While Atlantic City's casino-hotel scene is at a troubled moment, two events - growth spurts, really - point toward better days. At the very least, July 4's opening of developer Bart Blatstein's Playground at Caesars, with music venues booked by Bonfire Entertainment, and Saturday's unveiling of Borgata Festival Park, booked by Live Nation, prove AC won't play dead. And what better hopeful celebration than the locally based troika of the Hooters, G. Love & Special Sauce, and Southside Johnny & the Asbury Jukes?

The Borgata's park features golf course-green AstroTurf, upon which sandal-wearing crowds sprawled with blankets. There were food/beer kiosks, cabanas, and game areas for Ping-Pong and Cornhole. Aside from VIP watering holes, there is one square bar near BFP's entryway that on Saturday was descended upon by the drunky, sporty crowd like ravenous tigers to a deer stampede. How drunk? Can't tell you how many times I heard attendees refer to poor Garrett Dutton's band as "G. Spot," then laugh as if they'd had an original thought. Fans. Ugh. They're nobody's fault (not a band's or venue's) but their own.

Luckily, the acts they came to see acquitted themselves well. Southside Johnny and his ever-loving Jukes were, as always, a brassy soul-jam party band on the happily Springsteen-Lite tip. (There were more Southside Johnny T-shirts in the crowd than for other bands.)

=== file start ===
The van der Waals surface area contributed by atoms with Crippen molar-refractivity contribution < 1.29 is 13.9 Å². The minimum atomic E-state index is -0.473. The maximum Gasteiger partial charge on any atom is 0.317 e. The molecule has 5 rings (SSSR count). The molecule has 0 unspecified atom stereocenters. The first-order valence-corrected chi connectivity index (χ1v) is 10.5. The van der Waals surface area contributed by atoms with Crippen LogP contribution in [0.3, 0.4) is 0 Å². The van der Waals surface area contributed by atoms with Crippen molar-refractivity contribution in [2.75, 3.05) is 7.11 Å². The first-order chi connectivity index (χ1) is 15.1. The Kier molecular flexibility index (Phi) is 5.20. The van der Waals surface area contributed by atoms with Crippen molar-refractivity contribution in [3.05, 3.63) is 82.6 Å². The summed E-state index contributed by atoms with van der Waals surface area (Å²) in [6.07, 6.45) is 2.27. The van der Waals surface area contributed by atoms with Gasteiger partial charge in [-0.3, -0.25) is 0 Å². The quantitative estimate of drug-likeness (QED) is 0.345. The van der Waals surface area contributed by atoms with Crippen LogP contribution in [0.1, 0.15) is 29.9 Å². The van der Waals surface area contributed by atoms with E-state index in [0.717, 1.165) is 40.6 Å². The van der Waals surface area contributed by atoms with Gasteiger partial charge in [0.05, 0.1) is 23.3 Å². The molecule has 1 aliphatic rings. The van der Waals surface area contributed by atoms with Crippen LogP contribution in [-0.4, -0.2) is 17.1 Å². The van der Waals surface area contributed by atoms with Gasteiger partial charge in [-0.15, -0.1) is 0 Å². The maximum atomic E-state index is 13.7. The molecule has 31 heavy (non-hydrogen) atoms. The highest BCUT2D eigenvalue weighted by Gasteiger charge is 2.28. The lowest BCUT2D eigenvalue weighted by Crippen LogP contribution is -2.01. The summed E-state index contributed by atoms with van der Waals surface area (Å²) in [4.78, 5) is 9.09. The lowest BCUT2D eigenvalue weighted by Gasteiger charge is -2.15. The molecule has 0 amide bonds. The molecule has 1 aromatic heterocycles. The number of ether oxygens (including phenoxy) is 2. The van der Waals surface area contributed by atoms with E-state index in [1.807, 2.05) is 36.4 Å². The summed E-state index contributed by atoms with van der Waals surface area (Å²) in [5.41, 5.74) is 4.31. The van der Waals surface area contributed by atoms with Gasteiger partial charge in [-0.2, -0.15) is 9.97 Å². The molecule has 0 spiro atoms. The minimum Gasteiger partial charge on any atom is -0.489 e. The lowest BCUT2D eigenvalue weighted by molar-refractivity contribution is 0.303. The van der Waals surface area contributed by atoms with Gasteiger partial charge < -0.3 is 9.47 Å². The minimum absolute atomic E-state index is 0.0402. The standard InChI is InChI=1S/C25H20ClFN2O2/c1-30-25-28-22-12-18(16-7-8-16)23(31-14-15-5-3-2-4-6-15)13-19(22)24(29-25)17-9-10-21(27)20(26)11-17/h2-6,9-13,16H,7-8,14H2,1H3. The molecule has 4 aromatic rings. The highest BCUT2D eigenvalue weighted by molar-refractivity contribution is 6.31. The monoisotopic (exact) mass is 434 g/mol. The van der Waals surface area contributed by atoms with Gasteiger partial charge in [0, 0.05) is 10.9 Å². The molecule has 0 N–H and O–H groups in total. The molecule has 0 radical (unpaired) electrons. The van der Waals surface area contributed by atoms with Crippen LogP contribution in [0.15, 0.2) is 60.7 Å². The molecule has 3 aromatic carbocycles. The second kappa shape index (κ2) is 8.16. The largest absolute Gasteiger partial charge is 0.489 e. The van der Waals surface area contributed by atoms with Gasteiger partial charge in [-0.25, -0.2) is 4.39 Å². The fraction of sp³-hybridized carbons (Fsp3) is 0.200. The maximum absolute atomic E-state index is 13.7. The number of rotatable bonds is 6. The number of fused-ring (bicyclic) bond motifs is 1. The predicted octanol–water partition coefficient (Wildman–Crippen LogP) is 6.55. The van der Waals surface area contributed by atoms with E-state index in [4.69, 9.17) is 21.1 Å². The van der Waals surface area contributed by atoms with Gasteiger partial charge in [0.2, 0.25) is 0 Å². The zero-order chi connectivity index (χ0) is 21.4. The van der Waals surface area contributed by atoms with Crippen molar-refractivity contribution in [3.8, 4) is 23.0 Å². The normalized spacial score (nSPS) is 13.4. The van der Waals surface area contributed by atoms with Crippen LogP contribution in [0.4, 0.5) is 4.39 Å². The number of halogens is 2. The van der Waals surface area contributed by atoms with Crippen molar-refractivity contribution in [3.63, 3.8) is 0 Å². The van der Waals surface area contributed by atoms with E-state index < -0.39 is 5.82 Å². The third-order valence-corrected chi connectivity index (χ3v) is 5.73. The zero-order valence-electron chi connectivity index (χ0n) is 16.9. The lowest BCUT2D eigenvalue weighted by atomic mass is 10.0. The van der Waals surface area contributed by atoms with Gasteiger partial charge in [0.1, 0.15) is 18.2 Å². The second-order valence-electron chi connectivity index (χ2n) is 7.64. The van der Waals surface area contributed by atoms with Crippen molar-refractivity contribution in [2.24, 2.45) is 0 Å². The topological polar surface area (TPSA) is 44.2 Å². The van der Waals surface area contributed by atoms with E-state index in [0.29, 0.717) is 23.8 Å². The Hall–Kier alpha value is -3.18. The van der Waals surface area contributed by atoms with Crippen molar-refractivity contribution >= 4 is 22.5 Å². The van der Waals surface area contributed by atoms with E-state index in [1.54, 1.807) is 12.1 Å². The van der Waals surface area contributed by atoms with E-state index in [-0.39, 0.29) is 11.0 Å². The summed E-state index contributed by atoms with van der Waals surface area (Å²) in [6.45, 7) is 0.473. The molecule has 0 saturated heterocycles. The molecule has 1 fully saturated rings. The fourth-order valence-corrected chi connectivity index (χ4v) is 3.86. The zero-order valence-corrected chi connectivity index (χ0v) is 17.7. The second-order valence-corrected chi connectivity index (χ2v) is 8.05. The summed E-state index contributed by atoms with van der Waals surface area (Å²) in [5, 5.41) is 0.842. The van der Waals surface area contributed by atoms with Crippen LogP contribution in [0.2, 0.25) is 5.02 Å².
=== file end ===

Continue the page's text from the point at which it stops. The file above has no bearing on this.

G. Love did many things right. The honky tonk-hop crew's namesake guitarist sang loudly with a gruff edge on a particularly dirty take on "Sugar," thrilled the sports-loving crowd with a tough, bluesy "I-76" and its b-balling lyrics ("Big shots for Mo Cheeks and Moses Malone / Julius Erving called Philly home") and performed a handsomely ragged version of Cream's "Strange Brew." Stand-up bassist "Jimi Jazz" Prescott won the day's style award with his wide-brimmed Panama hat and off-white suit.

For the start of the Hooters' 35th anniversary ("almost to the day" said keyboardist Rob Hyman, recalling their first gig at Mattie's Place in Levittown) the now six-piece pop-ska-jig band hooted. As day turned to night and the inlet's breezes whispered, the Hooters took on such Dylan-ish recent songs like "Silver Lining," reggae-bouncing early tracks as "Hanging on a Heartbeat," and an aptly seasonal, handsomely burnished cover of Don Henley's "The Boys of Summer."